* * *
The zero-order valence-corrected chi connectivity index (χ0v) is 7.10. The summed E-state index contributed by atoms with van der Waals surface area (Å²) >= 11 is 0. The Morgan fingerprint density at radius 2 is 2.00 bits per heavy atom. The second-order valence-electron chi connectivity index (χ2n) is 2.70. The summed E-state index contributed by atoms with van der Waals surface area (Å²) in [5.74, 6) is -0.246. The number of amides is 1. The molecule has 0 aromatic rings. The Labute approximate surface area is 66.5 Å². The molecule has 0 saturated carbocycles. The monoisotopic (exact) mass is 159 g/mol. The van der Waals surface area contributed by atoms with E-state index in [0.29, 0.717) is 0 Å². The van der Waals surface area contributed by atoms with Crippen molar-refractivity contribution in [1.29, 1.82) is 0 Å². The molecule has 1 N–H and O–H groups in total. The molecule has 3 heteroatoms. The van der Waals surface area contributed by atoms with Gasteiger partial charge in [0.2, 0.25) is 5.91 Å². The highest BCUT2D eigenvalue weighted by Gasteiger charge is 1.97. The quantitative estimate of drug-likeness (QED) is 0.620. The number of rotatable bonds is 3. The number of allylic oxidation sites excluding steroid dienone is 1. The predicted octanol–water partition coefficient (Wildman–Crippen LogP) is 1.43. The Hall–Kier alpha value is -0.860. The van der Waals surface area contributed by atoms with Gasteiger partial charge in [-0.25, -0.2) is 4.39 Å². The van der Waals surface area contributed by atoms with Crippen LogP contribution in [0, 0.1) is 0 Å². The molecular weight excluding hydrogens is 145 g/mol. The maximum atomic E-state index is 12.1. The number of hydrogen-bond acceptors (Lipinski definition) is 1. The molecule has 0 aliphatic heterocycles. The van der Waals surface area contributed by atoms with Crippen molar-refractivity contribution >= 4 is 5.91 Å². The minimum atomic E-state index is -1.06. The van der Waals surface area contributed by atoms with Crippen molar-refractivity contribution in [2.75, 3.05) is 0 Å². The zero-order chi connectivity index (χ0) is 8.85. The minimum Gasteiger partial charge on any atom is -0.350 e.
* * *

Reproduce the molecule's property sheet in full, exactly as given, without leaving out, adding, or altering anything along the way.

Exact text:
The zero-order valence-corrected chi connectivity index (χ0v) is 7.10. The summed E-state index contributed by atoms with van der Waals surface area (Å²) >= 11 is 0. The Morgan fingerprint density at radius 2 is 2.00 bits per heavy atom. The second-order valence-electron chi connectivity index (χ2n) is 2.70. The summed E-state index contributed by atoms with van der Waals surface area (Å²) in [5.74, 6) is -0.246. The number of amides is 1. The molecule has 0 aromatic rings. The Labute approximate surface area is 66.5 Å². The molecule has 0 saturated carbocycles. The monoisotopic (exact) mass is 159 g/mol. The van der Waals surface area contributed by atoms with E-state index in [0.29, 0.717) is 0 Å². The van der Waals surface area contributed by atoms with Crippen molar-refractivity contribution in [1.29, 1.82) is 0 Å². The molecule has 1 N–H and O–H groups in total. The molecule has 3 heteroatoms. The van der Waals surface area contributed by atoms with Gasteiger partial charge in [0.2, 0.25) is 5.91 Å². The highest BCUT2D eigenvalue weighted by Gasteiger charge is 1.97. The quantitative estimate of drug-likeness (QED) is 0.620. The number of rotatable bonds is 3. The number of allylic oxidation sites excluding steroid dienone is 1. The predicted octanol–water partition coefficient (Wildman–Crippen LogP) is 1.43. The Hall–Kier alpha value is -0.860. The van der Waals surface area contributed by atoms with Gasteiger partial charge in [-0.25, -0.2) is 4.39 Å². The van der Waals surface area contributed by atoms with Crippen LogP contribution in [0, 0.1) is 0 Å². The molecular weight excluding hydrogens is 145 g/mol. The maximum atomic E-state index is 12.1. The number of hydrogen-bond acceptors (Lipinski definition) is 1. The molecule has 0 aliphatic heterocycles. The van der Waals surface area contributed by atoms with Crippen molar-refractivity contribution >= 4 is 5.91 Å². The minimum atomic E-state index is -1.06. The van der Waals surface area contributed by atoms with Crippen molar-refractivity contribution in [2.75, 3.05) is 0 Å². The zero-order chi connectivity index (χ0) is 8.85. The minimum Gasteiger partial charge on any atom is -0.350 e.